Please note: This information was current at the time of publication but now may be out of date. This handout provides a general overview and may not apply to everyone. 

brand logo

Am Fam Physician. 2000;61(7):2143

See related article on obesity.

What causes weight gain?

We gain weight when we take in more calories than we burn off with exercise. Unless lean muscle is built by exercise, weight gain means mostly more body fat. In some cases, weight gain may also relate to our genes, the environment, our psychological state and other factors.

How much weight should I try to lose?

Talk to your doctor about your current weight and a healthy weight loss goal. You can improve your health a lot by losing as little as 5 to 10% of your present body weight. You should lose no more than about 1 pound a week. When you lose weight this slowly, you are more likely to keep it off.

What can I do to lose weight?

To lose body fat, you should eat fewer calories and increase your exercise. This may help you gain lean muscle to replace some of the fat you are losing. Your doctor can help you find a dietitian who can help you choose what to eat. Your doctor can also recommend an exercise plan for you. You should try to get 30 to 60 minutes of exercise, 4 to 6 times a week.

Do weight-loss medicines help?

Weight-loss medicines can help some obese people lose weight, but only when they are combined with a low-calorie diet and an exercise plan. Some weight-loss medicines include phentermine (brand name: Ionamin), sibutramine (brand name: Meridia), orlistat (brand name: Xenical), and phenylpropanolamine (brand name: Dexatrim). Discuss the risks and benefits of weight-loss medicines with your doctor before you try any.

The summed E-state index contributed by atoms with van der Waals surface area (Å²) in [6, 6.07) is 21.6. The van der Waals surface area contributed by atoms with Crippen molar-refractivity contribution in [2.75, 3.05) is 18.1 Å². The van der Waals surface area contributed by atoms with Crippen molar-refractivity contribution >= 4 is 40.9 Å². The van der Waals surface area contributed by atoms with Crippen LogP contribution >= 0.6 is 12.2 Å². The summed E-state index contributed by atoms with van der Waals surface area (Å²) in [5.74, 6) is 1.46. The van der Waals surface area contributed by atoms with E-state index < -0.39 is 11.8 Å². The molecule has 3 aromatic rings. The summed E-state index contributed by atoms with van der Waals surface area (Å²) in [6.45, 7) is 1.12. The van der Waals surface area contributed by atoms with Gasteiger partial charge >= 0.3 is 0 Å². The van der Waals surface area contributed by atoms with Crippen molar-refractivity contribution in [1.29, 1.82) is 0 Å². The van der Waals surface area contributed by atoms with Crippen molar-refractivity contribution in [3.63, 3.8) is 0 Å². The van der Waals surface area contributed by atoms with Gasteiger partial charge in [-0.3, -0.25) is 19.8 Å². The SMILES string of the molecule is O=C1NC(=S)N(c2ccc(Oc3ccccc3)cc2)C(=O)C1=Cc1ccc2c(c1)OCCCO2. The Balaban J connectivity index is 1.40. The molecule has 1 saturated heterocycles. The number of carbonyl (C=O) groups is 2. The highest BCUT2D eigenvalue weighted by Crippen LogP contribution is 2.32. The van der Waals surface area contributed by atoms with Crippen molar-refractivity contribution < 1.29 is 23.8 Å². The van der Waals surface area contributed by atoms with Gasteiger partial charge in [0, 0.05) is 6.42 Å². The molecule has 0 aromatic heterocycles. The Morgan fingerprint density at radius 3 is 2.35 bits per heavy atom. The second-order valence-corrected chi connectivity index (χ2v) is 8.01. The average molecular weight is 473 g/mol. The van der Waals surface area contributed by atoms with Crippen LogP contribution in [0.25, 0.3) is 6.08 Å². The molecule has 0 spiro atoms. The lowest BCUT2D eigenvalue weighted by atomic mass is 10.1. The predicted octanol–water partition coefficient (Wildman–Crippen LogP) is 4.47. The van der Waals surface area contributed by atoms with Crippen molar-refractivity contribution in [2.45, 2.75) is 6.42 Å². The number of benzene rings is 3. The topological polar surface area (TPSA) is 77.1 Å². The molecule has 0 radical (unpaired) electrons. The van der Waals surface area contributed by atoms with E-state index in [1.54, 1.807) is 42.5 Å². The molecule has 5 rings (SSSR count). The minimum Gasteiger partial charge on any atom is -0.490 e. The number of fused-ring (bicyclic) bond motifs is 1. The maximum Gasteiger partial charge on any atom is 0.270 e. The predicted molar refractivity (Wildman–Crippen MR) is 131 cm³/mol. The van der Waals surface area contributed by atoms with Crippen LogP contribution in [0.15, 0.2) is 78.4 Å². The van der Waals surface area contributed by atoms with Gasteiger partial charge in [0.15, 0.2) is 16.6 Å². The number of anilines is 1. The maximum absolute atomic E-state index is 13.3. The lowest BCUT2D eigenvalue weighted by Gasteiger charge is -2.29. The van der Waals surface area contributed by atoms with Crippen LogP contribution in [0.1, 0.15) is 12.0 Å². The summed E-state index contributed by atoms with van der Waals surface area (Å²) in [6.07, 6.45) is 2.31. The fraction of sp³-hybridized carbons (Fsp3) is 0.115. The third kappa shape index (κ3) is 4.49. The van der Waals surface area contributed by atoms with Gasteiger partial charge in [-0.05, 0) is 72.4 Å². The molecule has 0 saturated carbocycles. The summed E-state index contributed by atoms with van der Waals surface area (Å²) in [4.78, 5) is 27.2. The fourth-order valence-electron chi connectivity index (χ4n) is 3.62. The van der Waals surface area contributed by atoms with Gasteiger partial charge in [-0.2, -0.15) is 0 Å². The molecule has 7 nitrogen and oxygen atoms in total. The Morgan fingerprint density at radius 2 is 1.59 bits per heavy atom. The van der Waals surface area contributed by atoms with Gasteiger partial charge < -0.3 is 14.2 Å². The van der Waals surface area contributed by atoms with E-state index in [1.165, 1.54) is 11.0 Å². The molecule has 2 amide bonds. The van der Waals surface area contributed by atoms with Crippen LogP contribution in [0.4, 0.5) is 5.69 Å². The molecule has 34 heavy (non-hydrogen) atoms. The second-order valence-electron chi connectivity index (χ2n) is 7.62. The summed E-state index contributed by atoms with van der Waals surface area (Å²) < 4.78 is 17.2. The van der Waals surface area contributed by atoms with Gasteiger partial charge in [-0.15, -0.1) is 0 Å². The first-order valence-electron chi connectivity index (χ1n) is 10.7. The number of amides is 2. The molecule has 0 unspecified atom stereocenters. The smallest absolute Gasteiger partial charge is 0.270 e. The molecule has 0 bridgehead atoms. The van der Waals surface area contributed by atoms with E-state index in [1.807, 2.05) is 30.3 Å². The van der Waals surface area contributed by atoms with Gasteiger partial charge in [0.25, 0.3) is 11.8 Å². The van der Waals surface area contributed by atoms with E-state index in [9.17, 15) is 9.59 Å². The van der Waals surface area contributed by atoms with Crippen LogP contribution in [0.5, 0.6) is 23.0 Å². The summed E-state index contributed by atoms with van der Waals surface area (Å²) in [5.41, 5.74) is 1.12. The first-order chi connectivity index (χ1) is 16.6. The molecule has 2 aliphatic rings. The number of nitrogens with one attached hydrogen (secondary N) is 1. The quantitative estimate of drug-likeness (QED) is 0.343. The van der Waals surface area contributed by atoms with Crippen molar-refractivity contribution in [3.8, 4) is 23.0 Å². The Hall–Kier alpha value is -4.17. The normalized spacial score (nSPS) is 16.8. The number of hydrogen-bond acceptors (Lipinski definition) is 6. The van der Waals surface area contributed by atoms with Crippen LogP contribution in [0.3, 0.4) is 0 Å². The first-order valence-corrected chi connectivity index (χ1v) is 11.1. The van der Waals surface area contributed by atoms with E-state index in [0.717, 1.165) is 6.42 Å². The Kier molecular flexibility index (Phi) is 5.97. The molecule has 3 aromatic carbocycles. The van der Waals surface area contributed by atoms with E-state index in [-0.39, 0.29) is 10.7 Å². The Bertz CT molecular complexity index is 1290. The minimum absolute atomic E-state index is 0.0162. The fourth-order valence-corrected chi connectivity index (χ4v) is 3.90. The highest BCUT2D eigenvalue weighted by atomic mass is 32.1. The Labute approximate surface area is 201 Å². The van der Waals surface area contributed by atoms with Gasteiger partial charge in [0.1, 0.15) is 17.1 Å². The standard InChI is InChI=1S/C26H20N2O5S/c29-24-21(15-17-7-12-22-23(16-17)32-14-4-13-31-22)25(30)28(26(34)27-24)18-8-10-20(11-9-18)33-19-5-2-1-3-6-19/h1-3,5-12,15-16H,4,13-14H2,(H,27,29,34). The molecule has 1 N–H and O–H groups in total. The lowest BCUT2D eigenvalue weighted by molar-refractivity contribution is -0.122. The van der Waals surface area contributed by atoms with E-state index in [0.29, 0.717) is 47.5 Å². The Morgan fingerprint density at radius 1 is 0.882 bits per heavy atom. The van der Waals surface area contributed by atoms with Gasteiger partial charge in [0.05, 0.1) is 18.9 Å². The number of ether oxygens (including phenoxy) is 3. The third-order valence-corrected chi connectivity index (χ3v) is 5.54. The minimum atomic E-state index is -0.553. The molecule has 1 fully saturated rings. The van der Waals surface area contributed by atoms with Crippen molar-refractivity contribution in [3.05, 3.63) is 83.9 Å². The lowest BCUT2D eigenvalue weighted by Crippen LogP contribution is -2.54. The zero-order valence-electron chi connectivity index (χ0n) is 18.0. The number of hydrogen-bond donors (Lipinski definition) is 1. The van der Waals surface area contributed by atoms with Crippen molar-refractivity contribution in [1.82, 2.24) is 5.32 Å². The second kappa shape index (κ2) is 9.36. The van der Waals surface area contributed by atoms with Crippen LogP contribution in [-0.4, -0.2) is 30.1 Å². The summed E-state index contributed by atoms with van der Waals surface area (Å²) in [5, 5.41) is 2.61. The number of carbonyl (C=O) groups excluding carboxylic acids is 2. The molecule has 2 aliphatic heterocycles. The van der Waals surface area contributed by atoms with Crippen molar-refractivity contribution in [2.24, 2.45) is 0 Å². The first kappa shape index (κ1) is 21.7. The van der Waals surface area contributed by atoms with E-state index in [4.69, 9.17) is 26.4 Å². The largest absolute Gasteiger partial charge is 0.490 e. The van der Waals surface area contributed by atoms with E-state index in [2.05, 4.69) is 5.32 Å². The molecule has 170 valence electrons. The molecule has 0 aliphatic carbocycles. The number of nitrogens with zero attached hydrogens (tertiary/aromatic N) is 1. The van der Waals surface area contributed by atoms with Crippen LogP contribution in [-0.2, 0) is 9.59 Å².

Who should use weight loss medicines?

Weight-loss medicines are only for people who are obese—people who weigh about 20% more than the ideal for their height and body type. These medicines are not for people who just want to lose 5 to 10 pounds. Your doctor can tell you if weight loss medicines might help you.

Are there any side effects from using weight-loss medicines?

Yes. Some medicines may cause nervousness, irritability, headaches, dry mouth, nausea and constipation. Others may cause depression, drowsiness, abdominal pain, diarrhea, Your family doctor can tell you more about the side effects and help you decide whether to use a weight-loss medicine.

How can I keep weight off when I stop using the medicine?

Weight gain is common after the medicine is stopped. To keep the weight off you must permanently change your food and exercise habits. Remember, losing weight and keeping it off is a life-long effort.

Continue Reading

More in AFP

Copyright © 2000 by the American Academy of Family Physicians.

This content is owned by the AAFP. A person viewing it online may make one printout of the material and may use that printout only for his or her personal, non-commercial reference. This material may not otherwise be downloaded, copied, printed, stored, transmitted or reproduced in any medium, whether now known or later invented, except as authorized in writing by the AAFP.  See permissions for copyright questions and/or permission requests.